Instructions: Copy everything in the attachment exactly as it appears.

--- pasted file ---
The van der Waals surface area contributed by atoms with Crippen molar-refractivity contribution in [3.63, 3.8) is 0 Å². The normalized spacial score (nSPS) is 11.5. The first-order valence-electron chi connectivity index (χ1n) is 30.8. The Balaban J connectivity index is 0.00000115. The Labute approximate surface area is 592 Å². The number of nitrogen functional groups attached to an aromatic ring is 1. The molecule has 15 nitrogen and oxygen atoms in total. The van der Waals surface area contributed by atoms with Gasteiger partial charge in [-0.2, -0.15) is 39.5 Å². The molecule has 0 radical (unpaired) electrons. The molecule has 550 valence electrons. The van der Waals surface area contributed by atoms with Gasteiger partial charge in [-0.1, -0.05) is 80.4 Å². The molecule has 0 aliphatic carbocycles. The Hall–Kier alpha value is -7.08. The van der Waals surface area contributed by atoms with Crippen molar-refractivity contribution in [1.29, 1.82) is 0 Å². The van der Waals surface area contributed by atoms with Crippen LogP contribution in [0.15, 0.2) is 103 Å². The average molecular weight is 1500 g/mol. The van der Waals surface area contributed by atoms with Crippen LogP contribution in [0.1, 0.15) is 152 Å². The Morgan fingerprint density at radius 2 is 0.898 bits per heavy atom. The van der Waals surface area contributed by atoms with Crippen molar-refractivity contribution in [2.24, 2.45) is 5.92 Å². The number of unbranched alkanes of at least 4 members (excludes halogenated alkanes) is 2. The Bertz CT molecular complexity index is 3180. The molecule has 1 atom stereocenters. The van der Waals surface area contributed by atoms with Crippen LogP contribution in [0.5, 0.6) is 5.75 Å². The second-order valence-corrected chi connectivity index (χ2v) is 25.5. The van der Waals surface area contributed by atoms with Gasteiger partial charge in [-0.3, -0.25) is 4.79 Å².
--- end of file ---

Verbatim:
The van der Waals surface area contributed by atoms with Crippen molar-refractivity contribution in [3.63, 3.8) is 0 Å². The normalized spacial score (nSPS) is 11.5. The first-order valence-electron chi connectivity index (χ1n) is 30.8. The Balaban J connectivity index is 0.00000115. The Labute approximate surface area is 592 Å². The number of nitrogen functional groups attached to an aromatic ring is 1. The molecule has 15 nitrogen and oxygen atoms in total. The van der Waals surface area contributed by atoms with Gasteiger partial charge in [-0.2, -0.15) is 39.5 Å². The molecule has 0 radical (unpaired) electrons. The molecule has 550 valence electrons. The van der Waals surface area contributed by atoms with Gasteiger partial charge in [-0.1, -0.05) is 80.4 Å². The molecule has 0 aliphatic carbocycles. The Hall–Kier alpha value is -7.08. The van der Waals surface area contributed by atoms with Crippen molar-refractivity contribution in [1.29, 1.82) is 0 Å². The van der Waals surface area contributed by atoms with Crippen LogP contribution in [0.15, 0.2) is 103 Å². The average molecular weight is 1500 g/mol. The van der Waals surface area contributed by atoms with Crippen LogP contribution in [0.1, 0.15) is 152 Å². The Morgan fingerprint density at radius 2 is 0.898 bits per heavy atom. The van der Waals surface area contributed by atoms with Crippen molar-refractivity contribution in [2.24, 2.45) is 5.92 Å². The number of unbranched alkanes of at least 4 members (excludes halogenated alkanes) is 2. The Bertz CT molecular complexity index is 3180. The molecule has 1 atom stereocenters. The van der Waals surface area contributed by atoms with Crippen LogP contribution in [0.5, 0.6) is 5.75 Å². The second-order valence-corrected chi connectivity index (χ2v) is 25.5. The van der Waals surface area contributed by atoms with Gasteiger partial charge in [-0.3, -0.25) is 4.79 Å².